let you know where I am and what I am doing. I left home on the 12th
of August last; came down the river to Vicks Burg; travelled into the county
about forty miles; preached a few times; was taken very ill, and remained
unable to preach for about four weeks. I then got better and began
to preach as soon as I felt able. In company with Elders Hewet and
Gully, I started for Alabama, travelled about 140 miles and came into Kemper
county, where I am now. The weather being rainy, and the waters high,
we commenced preaching the everlasting gospel. Large congregations
turned out to hear and many soon began to believe. The waters still
continued high and I continued to preach in this and the adjoining counties,
until I, with the help of my brethren, have succeeded in organizing two
branches of the church consisting of 6 and 7 members. The spirit
of the Lord has been poured out, and some have spoken in tongues while
others have rejoiced in the blessings of the new and everlasting covenant.
I have not yet been to Alabama; the waters have continued so high that
it has been impossible to get there. It happened pretty much by chance,
a few days ago, that I got hold of one of the late numbers of the Times
and Seasons, in which I discovered an article on the necessity of a more
extensive spread of your very valuable paper, upon which I determined to
use what influence I could in that way, and feel still determined, with
the help of the Lord, to be the means in the hands of God of spreading
this work as far as I can, both by preaching and obtaining subscribers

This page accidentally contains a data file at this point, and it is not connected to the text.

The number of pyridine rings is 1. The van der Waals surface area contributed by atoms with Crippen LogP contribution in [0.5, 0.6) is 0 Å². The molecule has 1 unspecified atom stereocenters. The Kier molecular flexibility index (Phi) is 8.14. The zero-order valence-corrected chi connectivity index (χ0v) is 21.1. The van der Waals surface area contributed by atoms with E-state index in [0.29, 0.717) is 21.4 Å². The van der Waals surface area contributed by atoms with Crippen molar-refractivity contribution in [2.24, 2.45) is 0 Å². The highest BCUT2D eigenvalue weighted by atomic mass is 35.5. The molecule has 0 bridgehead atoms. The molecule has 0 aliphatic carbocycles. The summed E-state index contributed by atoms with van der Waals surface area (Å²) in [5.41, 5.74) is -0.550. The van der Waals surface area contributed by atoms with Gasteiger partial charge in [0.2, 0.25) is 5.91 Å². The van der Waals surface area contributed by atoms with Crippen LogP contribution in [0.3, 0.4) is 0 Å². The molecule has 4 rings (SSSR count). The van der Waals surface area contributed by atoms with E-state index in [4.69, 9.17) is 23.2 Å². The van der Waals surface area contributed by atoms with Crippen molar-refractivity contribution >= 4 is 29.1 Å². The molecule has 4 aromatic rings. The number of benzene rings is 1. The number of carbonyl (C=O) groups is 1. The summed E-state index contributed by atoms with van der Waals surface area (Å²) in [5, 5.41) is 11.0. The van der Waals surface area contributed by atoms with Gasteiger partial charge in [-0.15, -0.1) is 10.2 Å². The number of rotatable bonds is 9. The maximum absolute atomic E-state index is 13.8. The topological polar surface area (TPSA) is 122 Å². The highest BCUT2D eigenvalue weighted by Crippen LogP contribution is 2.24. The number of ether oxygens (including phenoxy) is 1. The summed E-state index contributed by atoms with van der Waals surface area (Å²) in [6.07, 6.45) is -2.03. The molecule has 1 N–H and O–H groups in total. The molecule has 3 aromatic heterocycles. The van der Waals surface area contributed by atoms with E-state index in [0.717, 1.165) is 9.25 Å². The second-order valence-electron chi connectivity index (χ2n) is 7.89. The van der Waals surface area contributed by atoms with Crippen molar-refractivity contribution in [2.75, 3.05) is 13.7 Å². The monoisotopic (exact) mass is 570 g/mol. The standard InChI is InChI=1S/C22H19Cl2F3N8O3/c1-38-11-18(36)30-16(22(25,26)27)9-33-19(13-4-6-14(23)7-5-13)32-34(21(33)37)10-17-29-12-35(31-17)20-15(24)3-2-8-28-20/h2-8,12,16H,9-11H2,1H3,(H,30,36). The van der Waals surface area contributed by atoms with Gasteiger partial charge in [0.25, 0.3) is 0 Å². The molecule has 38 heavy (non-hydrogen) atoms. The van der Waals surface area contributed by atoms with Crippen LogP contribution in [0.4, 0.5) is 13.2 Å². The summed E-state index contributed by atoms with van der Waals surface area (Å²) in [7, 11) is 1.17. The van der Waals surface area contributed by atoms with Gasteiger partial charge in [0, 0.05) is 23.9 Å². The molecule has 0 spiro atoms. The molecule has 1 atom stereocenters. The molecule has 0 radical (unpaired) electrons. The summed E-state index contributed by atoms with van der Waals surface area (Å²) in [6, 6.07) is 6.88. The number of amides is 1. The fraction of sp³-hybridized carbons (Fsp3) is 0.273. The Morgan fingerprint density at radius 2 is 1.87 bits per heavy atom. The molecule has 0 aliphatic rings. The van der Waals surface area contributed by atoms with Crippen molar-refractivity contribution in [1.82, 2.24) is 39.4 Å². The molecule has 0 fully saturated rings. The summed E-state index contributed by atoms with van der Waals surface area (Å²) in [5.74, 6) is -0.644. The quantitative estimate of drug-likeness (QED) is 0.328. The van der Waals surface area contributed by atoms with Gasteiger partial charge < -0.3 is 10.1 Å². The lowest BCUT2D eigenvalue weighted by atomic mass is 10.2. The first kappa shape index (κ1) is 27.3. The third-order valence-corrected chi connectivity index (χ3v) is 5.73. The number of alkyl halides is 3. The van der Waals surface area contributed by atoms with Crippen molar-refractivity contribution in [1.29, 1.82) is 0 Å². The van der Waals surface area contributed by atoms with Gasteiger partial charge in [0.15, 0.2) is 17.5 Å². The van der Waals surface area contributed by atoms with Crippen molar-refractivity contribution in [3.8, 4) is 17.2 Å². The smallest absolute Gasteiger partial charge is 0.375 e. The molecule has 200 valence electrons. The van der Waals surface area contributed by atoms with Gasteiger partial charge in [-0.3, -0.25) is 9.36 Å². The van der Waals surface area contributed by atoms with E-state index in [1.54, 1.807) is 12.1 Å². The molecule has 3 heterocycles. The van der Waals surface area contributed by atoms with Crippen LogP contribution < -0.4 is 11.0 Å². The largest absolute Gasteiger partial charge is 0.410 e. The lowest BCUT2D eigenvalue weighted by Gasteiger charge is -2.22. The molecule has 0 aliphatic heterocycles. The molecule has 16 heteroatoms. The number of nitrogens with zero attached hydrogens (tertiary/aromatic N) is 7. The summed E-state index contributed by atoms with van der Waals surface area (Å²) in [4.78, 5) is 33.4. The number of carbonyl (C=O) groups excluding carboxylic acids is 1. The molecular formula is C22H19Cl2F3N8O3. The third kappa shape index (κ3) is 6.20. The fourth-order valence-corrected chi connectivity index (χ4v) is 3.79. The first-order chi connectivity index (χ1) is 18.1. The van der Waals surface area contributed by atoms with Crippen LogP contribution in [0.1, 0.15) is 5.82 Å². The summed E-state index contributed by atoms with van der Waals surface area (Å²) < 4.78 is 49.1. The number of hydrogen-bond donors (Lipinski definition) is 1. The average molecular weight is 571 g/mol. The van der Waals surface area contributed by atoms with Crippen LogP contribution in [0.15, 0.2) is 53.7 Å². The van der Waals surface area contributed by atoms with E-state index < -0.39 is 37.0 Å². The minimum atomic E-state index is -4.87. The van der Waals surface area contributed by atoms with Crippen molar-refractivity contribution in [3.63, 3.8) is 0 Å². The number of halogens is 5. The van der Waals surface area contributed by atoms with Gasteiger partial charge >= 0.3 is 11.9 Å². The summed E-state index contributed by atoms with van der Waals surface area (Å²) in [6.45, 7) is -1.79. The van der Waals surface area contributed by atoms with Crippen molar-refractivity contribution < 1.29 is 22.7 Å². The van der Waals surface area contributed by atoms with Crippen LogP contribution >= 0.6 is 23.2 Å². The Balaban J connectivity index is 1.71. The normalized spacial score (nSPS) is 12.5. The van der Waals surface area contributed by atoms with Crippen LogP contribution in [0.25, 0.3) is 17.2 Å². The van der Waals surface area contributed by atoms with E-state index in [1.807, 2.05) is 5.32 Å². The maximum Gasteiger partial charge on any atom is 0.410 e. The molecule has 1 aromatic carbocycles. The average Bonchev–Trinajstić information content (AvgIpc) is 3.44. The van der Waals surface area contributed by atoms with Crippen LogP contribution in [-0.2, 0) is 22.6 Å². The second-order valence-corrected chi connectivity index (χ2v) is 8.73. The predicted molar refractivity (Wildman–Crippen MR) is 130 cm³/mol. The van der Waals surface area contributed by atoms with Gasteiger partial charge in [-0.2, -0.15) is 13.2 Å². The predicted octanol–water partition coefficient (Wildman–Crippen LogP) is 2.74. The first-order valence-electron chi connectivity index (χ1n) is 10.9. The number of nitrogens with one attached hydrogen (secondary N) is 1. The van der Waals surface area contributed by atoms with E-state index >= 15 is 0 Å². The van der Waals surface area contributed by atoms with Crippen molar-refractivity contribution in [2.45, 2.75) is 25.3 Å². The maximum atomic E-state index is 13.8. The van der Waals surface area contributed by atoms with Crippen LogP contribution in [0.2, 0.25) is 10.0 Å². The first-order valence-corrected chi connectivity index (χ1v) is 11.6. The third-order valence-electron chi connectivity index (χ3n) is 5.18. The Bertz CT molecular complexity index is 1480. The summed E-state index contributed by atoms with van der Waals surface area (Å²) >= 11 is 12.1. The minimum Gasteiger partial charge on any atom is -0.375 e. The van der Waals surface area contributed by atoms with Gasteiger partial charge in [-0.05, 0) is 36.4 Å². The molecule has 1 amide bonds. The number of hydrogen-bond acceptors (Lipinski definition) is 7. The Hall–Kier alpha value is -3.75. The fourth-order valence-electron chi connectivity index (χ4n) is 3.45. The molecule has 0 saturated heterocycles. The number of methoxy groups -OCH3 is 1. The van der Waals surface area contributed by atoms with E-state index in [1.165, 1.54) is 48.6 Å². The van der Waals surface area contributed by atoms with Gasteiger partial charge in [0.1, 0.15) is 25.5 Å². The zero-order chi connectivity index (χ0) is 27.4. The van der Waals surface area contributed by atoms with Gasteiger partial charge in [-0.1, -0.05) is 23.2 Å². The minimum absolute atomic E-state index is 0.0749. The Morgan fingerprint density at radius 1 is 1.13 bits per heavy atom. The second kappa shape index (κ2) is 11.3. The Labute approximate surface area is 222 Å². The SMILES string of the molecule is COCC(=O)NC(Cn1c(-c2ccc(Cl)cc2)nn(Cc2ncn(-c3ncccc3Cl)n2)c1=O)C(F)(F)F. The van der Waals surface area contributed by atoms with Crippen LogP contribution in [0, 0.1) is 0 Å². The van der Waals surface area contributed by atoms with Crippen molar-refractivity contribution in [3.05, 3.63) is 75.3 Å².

for both the Times and Seasons and Neighbor. -- Brother S. Gully, the bearer
of this, will hand in the names of some ten or twelve subscribers, with the pay.
The brethren here have subscribed liberally for the papers, in a general
I have seen many ups and down in this world since
I first heard the gospel by your mouth; but the circumstances which transpired
in those days are still fresh in my mind and well do I remember the many
times that I repaired to the silent grove and poured out my soul in mighty
prayer to God, that I might receive authority as a minister of Jesus Christ,
and little did I realize the importance of the calling. But I chose
it, not because I was eloquent, not because I was learned, nor yet because
I was desirous of obtaining vain glory; but because I could not bare
May the Lord, in his mercy, direct me in all
things that I may follow the spirit of truth and the council of the church
of Latter -day Saints.
Pray for me that the Lord may bless me and keep
me in the right way. Write to me, if you please, and give me such
instructions as I need, and you will confer a great favor on me.
I am your brother in the bonds of the new and
BENJAMIN L. CLAPP.
Elder Clapp was ordained and set apart as one of
the presidents of the eighth quorum of Seventy Oct. 20, 1844, under the
hands of Joseph Young and Levi
W. Hancock, and set apart as one of the First Seven Presidents of Seventies
Dec. 2, 1845, under the hands of Apostles Brigham
Young, Heber C. Kimball, Orson
Hyde, Parley P. Pratt, and George
A. Smith. Elder Clapp filled a vacancy occasioned by the death of Elder
Daniel S. Miles.
He came west in the general exodus of the Saints
from Nauvoo, Ill., and after residing for several years in Salt Lake City
he removed his family to Ephraim, Sanpete County, where he had some difficulty
with Bishop Warren S. Snow who referred the matter to the First Council
of the Seventy. After investigation before the Council of the Seventy,
he was dropped from his position in the council and finally excommunicated
for apostasy at the general conference held in Salt Lake City April 7,
1859. Elder Jacob Gates was called to fill
the vacancy left by Elder Clapp.
He died in Liberty, California in the year 1860,
with a firm conviction of the truth of the latter-day work.
LDS Biographical Encyclopedia, Andrew Jenson, Vol. 1, p. 195
Encyclopedia of Mormonism, Vol.4, Appendix 1
History of the Church, Multiple citations; see index
2005 Church Almanac, p. 71